Dealing with unjust criticism and insults

There will be times in ministry when you are going to be hit. You will be the subject of criticism (some warranted and some unwarranted). Occasionally, someone fueled by a sense of self-contrived justice, is going to say something to you that is unfair, insulting, or ill-informed. Expect it. How do you face an unjust critic or personal insults? During this post we will discuss the keys to keeping your focus on Christ even when targeted by a critic.

There will be times in ministry when you are going to be hit. You will be the subject of criticism (some warranted and some unwarranted). Occasionally, someone fueled by a sense of self-contrived justice, is going to say something to you that is unfair, insulting, or ill-informed. Expect it. How do you face an unjust critic or personal insults? During this post we will discuss the keys to keeping your focus on Christ even when targeted by a critic.


Confession time: I am not great at taking criticism, especially criticism that I suspect is ill-informed, heavily biased, or wrong. Sometimes I struggle bouncing back after being criticized. I can be guilty of recalling the hurtful words of others and allowing them to steal my joy. If I marinate on these negative thoughts I’m soon tempted to formulate a stinging response in my mind, something that begins with “I should have said….” This is not a helpful activity. I have to recognize the reality: I’m in ministry. I follow Jesus. Jesus said following him makes one a prime candidate for attack (John 15:18-25). Not everyone is going to “get” what you are about. Nor is everyone going to care.  In fact, if everyone thinks we are “awesome” we have another problem going on (see Luke 6:26).

What do you do when personally insulted or unjustly criticized?

Pray for God’s grace to hold your tongue. Have ever been the subject of a completely unfair critique or insult? If so, you know that the temptation to defend yourself can erupt like a volcano. However, in that moment, you must not respond to your accuser with anything but grace that reflects the patience and control of Christ. This is a hard thing to do. There may be a time when you need to sit down with a critic and lovingly help them see their error, correct their assessment, or dialogue deeper about the situation. However, until you can do that in Christ- honoring love, it is best to remain silent. It is certainly better to hold your tongue than lash out in sinful anger. Words are like bullets, once fired, it’s difficult to get them back.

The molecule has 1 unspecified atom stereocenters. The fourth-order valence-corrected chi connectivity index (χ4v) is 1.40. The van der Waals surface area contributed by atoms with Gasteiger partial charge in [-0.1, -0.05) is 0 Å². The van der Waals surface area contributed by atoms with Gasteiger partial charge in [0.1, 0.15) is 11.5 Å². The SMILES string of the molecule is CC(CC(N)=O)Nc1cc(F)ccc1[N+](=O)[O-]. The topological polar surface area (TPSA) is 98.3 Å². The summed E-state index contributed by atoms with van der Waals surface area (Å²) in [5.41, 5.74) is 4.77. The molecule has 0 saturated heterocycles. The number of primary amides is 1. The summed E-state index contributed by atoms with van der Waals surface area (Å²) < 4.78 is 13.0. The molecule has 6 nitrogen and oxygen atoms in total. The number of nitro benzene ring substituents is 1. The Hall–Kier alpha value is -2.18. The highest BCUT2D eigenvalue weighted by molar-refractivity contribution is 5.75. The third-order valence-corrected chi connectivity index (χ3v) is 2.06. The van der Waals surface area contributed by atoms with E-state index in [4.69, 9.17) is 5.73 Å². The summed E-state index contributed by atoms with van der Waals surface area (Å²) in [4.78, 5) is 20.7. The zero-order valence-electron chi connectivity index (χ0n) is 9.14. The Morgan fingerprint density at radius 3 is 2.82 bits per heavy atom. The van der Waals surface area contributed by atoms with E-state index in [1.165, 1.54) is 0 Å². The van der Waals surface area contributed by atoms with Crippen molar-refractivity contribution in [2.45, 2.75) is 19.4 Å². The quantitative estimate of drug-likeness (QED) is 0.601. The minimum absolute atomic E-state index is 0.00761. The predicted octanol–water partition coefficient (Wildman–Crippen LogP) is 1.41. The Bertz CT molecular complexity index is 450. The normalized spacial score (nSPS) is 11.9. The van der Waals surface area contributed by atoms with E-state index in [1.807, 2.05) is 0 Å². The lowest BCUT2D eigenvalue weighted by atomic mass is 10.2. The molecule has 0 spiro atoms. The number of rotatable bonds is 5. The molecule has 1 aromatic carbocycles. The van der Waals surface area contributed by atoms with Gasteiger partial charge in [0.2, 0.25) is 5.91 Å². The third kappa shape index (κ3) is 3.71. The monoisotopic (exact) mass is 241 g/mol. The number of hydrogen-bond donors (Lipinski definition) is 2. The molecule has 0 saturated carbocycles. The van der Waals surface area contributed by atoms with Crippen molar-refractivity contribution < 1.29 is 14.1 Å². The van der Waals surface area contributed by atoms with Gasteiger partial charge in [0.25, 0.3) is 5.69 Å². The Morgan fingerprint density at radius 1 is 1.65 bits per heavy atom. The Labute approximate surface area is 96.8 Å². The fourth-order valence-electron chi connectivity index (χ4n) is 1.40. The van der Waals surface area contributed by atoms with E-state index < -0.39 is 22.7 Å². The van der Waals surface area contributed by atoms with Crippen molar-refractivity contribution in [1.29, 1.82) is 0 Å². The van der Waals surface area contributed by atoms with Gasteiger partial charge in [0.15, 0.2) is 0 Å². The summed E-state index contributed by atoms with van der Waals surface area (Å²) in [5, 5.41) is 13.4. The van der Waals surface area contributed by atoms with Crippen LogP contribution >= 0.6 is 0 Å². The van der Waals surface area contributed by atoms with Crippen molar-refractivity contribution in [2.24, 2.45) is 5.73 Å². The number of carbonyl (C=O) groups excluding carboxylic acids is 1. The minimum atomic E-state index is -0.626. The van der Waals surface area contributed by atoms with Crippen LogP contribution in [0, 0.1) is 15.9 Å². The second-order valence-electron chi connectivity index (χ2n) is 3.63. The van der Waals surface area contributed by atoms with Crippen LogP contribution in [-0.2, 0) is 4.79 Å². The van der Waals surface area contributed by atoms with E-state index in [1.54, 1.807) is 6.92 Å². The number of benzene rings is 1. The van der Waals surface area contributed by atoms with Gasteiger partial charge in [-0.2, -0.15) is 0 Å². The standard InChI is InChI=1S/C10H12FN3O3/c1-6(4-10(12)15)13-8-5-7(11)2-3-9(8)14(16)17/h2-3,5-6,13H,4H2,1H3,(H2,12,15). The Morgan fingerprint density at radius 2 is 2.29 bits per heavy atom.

Repay no one evil for evil, but give thought to do what is honorable in the sight of all.

Romans 12:17

Reflect, consult, and evaluate. Some critiques are valid. No one is beyond making a mistake or having an inaccurate view. Remember that you are looking at a fallen world with fallen eyes. Being a recipient of the grace of God does not make you free from every error. Even godly and mature people can “get it wrong” on occasion.

Consulting godly people you trust is a wise move that guards from error (see Proverbs 11:14; Proverbs 15:22; Proverbs 24:6). When I’m criticized by someone, I share the critique with my most trusted advisors. I do this for two reasons. First, if there is any truth to the critique, they will help me see the situation more impartially. Second, sharing a critique is an opportunity for others to pray for you. My heart is sinful and prone to wander, especially when I feel I’m being treated unfairly. I don’t want the words of a critic to slow me down from running the race.

Love your accuser. Love, forgive, and pray for your accuser. This is a hard thing to do, but you can choose to do these things. This is the type of thing that Jesus would do. In Matthew 5:44-45b, Jesus said “But I say to you, Love your enemies and pray for those who persecute you,  so that you may be sons of your Father who is in heaven.” The act of loving someone who has wronged us goes against the grain of our sinful nature. So, in that sense, loving your enemies is a very healthy thing. It’s hard, but we must extend grace. When we love like Jesus we are more like him.

Focus on Christ and who God says you are. Unjust criticism can mess you up. Satan can use the words of others, even believers, to feed your fear and insecurity. You cannot let the negative words of another person push you away from the life of freedom God has for you. Words do hurt. The words of a critic can tear into you like a knife and leave a festering wound.  Yet, the words God speaks to his children heal and build up. You are an imperfect person, but you serve a perfect Lord. He loves you. He is cheering you on to faithfulness and persistence.

You are an imperfect person, but you serve a perfect Lord. He loves you.

Repel the effects of unjust criticism and insults by focusing on your new identity in Christ. If you are unclear about your identity in Christ, spend time studying the book of Ephesians. The first three chapters lay it all out. Marinate on these truths. Read them. Believe them. Apply them to your heart. Remember, God has plans for you. Ephesians 2:10 says “For we are his workmanship, created in Christ Jesus for good works, which God prepared beforehand, that we should walk in them.”

Lead on. Lets face it, everyone who follows Christ is going to face some criticism. Think about all the criticism, opposition, and difficulty Nehemiah faced while fulfilling God’s plan for his life. It’s not easy, but we have a job to do. Our job is to stay faithful to the Lord and the work he has called us to do. If you are looking for a reason to quit or retreat you won’t have to wait long. Enduring difficulty is something every man and woman of God gets the benefit of doing (See James 1:2-8). Don’t let the words of a critic stop you from leading. Lead on. It’s not about you or your critic. Godly leadership points to Jesus Christ. Don’t give up; lead on.

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